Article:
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Derin Clark

Derin Clark

Online Reporter
Published: 03/04/2020

A number of high street credit card lenders have reduced interest-free terms, withdrawn products and increased minimum monthly repayment fees within the last week.

Sainsbury’s Bank’s Dual Offer Credit Card Mastercard previously offered a chart-topping 0% interest term of 27 months, has now reduced its interest-free term to 26 months. Sainsbury’s Bank has also reduced the interest-free term on its Balance Transfer Credit Card Mastercard from 29 months to 28 months, while also increasing the balance transfer fee to 3.00% from 2.74%.

Meanwhile, Tesco Bank reduced the interest-free term on balance transfers on its Clubcard Credit Card for 28 Months Balance Transfer Mastercard from 28 months to 26 months and renamed the card to reflect the new interest-free term, while also removing the 0% purchase term on the card, which was previously three months, and reducing the 0% money transfer term to 12 months from 28 months. Tesco Bank has also temporarily withdrawn its 12 Month All Round Clubcard Credit Card Mastercard, 15 Month All Round Clubcard Credit Card Mastercard and its Clubcard Credit Card with Low APR Mastercard.

Minimum credit card payments more than double

In addition to this, in the last week Halifax, Lloyds Bank, MBNA Limited and Bank of Scotland have all increased their minimum monthly repayments. Halifax, Lloyds Bank and Bank of Scotland have increased the minimum monthly repayments on all their credit cards from 1.00% or £5.00 to 2.50% or £5.00. MBNA Limited has increased the monthly repayments from 1.00% or £25 to 2.50% or £25.

Borrowing limits on loans reduced

Consumers looking for a loan will find that Bank of Scotland, Halifax and Lloyds Bank have all reduced their unsecured personal loan limits from a maximum of £50,000 to £35,000. In addition to this, on Tuesday this week Admiral temporarily withdrew its unsecured personal loan from the market.

While these credit card and loan changes will unlikely impact existing customers, it comes at a time when many consumers are struggling financially due to the Coronavirus pandemic and banks are being encouraged to do more to help those facing financial difficulties due to the pandemic. Today, for example, the Financial Conduct Authority (FCA) announced proposals that would in part see banks offer a temporary payment freeze on loans and credit cards to those in financial difficulty due to the pandemic for up to three months.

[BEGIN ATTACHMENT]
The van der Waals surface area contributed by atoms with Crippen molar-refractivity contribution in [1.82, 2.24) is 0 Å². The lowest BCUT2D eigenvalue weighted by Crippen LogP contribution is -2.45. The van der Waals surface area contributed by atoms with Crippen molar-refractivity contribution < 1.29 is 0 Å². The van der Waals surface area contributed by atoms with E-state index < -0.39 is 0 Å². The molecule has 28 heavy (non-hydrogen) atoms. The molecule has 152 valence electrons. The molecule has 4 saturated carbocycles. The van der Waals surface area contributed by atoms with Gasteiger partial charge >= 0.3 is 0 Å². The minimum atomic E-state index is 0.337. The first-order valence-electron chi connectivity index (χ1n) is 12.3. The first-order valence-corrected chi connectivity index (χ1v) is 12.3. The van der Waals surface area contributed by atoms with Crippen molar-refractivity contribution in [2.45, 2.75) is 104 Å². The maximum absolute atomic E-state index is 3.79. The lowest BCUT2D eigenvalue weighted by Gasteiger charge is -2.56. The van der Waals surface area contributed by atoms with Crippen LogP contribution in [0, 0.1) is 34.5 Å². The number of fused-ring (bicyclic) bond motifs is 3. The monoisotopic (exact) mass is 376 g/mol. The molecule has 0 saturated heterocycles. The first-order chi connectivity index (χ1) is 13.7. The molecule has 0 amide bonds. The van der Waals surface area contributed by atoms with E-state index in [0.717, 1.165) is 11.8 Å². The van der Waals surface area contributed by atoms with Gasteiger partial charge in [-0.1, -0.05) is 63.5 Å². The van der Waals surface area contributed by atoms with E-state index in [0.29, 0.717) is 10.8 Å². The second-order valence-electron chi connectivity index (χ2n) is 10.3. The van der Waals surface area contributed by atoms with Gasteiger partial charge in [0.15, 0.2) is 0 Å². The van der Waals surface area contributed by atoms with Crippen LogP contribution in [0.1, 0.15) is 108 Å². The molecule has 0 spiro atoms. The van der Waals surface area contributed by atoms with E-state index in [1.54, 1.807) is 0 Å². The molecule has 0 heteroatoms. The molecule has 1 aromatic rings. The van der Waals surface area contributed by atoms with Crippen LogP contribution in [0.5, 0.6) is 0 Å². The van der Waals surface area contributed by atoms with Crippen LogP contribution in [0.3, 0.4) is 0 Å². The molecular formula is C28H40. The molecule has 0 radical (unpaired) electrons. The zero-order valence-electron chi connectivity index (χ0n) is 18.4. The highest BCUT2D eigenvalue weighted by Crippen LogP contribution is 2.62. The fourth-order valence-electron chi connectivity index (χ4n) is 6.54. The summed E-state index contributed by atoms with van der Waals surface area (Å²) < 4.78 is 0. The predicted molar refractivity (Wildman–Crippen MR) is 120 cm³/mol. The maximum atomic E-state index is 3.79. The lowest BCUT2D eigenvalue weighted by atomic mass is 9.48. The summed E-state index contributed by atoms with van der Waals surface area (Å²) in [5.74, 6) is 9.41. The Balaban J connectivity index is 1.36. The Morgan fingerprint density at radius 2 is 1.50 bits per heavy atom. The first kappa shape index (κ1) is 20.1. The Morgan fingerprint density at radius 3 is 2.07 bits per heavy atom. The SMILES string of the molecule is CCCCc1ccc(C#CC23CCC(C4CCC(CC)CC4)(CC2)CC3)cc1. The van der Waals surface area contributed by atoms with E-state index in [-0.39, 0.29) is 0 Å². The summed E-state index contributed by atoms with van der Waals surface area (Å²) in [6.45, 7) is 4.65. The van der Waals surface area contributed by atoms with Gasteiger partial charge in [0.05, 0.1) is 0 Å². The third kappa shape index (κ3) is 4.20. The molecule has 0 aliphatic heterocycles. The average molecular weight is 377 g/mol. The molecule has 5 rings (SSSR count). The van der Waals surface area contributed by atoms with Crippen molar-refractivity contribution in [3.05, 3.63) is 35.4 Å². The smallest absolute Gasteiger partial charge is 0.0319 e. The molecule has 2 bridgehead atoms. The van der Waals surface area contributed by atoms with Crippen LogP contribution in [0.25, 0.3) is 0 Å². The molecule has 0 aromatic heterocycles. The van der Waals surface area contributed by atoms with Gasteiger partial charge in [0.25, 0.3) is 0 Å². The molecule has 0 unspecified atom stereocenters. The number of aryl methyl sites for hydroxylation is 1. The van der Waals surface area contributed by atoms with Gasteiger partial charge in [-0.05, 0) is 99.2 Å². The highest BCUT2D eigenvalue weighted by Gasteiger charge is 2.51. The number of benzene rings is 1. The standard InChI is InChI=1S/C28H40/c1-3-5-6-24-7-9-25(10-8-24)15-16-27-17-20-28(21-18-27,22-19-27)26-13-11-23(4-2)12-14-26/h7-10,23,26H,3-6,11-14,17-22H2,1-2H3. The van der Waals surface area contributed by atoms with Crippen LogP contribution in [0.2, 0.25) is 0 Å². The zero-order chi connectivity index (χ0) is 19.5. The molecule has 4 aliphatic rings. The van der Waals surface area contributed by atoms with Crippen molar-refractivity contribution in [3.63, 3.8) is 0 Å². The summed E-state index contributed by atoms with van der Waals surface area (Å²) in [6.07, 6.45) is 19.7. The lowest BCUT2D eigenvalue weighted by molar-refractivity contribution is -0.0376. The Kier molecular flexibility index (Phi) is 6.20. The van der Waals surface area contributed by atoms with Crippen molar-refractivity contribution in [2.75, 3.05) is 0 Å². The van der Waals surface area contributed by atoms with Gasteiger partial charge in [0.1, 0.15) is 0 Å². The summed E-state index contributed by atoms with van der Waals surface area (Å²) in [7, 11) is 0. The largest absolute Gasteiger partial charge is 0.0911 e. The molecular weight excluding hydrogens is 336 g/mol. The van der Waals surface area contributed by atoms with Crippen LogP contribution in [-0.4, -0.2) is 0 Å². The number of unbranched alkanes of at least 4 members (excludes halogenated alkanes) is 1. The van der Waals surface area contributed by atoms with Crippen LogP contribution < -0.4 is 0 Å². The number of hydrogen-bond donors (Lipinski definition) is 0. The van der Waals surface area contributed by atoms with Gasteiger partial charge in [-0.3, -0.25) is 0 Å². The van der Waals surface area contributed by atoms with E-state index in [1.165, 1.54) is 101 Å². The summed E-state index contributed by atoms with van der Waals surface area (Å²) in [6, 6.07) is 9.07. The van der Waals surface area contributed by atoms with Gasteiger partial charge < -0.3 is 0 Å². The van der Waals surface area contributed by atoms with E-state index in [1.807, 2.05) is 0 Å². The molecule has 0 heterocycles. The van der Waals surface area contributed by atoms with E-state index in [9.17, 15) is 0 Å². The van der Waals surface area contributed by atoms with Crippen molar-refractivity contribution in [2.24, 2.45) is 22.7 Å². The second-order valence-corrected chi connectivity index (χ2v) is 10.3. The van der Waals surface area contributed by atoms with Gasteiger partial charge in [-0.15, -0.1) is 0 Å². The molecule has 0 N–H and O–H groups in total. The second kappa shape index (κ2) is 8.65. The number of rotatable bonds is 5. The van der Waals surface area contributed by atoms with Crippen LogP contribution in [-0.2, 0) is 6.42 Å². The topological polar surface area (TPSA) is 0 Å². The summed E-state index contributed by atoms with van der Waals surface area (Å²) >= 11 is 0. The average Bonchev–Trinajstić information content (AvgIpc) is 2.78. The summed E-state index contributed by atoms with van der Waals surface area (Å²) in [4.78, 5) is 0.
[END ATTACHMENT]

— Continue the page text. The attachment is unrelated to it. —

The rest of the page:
Commenting on the credit card and loan changes, Eleanor Williams, finance expert at, said: “One benefit to consumers regarding an increase to the minimum credit card repayment would be that those who habitually just pay their minimum payment would likely reduce the time it takes them to repay their total debt.

“However, those who may be experiencing any concerns around disruption to their income and their ability to meet payments would do well to get in touch with their provider early to discuss what options may be available to assist them. Citizens Advice Bureau and the Money Advisory Service could be useful resources for those who require support.”


Information is correct as of the date of publication (shown at the top of this article). Any products featured may be withdrawn by their provider or changed at any time. Links to third parties on this page are paid for by the third party. You can find out more about the individual products by visiting their site. will receive a small payment if you use their services after you click through to their site. All information is subject to change without notice. Please check all terms before making any decisions. This information is intended solely to provide guidance and is not financial advice. Moneyfacts will not be liable for any loss arising from your use or reliance on this information. If you are in any doubt, Moneyfacts recommends you obtain independent financial advice.

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